Ars Technica on Intel releasing microcode updates to combat the historic Spectre vulnerability:

After recommending customers not use its microcode fix for Broadwell and Haswell chips, Intel has issued a new microcode update for Skylake processors that gives operating systems the ability to protect against the Spectre flaw revealed earlier this year.

The Spectre attacks work by persuading a processor’s branch predictor to make a specific bad prediction. This bad prediction can then be used to infer the value of data stored in memory, which, in turn, gives an attacker information that they shouldn’t otherwise have. The microcode update is designed to give operating systems greater control over the branch predictor, enabling them to prevent one process from influencing the predictions made in another process.

Intel’s first microcode update, developed late last year, was included in system firmware updates for machines with Broadwell, Haswell, Skylake, Kaby Lake, and Coffee Lake processors. But users subsequently discovered that the update was causing systems to crash and reboot. Initially, only Broadwell and Haswell systems were confirmed to be affected, but further examination determined that Skylake, Kaby Lake, and Coffee Lake systems were rebooting, too.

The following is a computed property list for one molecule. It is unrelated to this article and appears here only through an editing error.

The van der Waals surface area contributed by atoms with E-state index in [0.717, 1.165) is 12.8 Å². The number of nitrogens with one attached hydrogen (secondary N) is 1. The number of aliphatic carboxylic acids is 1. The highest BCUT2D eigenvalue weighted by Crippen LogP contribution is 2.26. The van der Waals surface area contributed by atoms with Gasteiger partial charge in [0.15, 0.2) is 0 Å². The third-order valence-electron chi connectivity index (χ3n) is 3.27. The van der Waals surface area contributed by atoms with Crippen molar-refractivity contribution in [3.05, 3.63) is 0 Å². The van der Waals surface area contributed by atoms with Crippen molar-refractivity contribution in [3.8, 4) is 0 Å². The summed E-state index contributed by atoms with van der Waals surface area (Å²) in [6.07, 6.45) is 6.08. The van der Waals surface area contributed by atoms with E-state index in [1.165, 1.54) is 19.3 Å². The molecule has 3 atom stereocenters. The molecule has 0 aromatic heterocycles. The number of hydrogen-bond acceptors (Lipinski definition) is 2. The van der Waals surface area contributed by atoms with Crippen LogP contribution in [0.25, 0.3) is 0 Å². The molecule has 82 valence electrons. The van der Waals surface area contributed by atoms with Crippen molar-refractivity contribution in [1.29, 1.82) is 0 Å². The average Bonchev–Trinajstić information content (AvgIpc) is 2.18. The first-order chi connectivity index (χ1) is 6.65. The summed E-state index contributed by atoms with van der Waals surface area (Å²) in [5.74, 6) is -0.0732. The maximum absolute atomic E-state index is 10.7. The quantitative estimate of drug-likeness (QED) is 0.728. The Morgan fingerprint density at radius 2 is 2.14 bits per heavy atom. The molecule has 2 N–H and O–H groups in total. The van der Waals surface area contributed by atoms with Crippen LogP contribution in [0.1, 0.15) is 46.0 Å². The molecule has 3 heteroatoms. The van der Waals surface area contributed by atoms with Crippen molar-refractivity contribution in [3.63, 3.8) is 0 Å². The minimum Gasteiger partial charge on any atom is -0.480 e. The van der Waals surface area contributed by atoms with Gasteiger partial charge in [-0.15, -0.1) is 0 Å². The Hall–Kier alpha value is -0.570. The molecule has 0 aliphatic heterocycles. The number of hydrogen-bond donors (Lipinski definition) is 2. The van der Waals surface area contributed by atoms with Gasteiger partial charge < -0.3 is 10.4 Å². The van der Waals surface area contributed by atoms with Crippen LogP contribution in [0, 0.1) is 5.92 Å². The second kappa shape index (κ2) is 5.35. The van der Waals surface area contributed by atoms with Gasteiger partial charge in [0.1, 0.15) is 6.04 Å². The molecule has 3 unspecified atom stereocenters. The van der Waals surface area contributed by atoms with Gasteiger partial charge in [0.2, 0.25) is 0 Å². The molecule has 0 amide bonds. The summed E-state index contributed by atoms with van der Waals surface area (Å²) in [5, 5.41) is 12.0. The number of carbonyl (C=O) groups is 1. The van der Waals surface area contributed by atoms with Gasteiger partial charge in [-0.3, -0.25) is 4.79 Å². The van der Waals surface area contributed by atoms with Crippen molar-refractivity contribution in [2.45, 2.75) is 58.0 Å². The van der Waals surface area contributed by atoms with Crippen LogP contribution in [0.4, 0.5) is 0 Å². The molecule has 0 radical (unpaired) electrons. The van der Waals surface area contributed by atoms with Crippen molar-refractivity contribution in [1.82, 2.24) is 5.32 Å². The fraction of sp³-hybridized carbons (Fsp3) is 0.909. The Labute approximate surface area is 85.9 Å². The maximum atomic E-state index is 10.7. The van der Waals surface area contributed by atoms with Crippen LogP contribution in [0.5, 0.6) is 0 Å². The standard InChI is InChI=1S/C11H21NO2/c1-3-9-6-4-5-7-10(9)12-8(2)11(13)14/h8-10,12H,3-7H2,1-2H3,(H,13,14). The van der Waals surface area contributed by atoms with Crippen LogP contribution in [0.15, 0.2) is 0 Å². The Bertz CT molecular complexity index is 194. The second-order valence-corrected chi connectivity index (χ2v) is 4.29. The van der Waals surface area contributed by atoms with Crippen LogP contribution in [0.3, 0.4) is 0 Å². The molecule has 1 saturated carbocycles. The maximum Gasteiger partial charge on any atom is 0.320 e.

In response, consumers were advised not to use the new microcode, and operating system features that leveraged the new capabilities were disabled.

Although this update addresses the Spectre issue, the actual fix is going to take years. An architecture update is required to fully solve this, and the Meltdown, issues.

This makes me wonder how many other unknown vulnerabilities remain in Intel chips that, say, national intelligence agencies are aware of but Intel is still in the dark.

TechCrunch reports:

Intel notified some of its customers of the security flaws in its processors, dubbed Spectre and Meltdown, but left out the U.S. government as part of that. Some of the companies Intel notified included Chinese technology companies, though the report suggests there is no evidence that any information was misused. An Intel spokesperson said that the company wasn’t able to tell everyone it planned because the news was made public earlier than expected.

So the real questions are: did China inform Russia of these vulnerabilities, and has Russia created tools to leverage these exploits? Why would Intel hide this information from the United States government?

This goes back to something I am adamantly against: withholding news of vulnerabilities of this nature so the intelligence communities can stockpile and leverage internally developed exploit kits to their so-called advantage.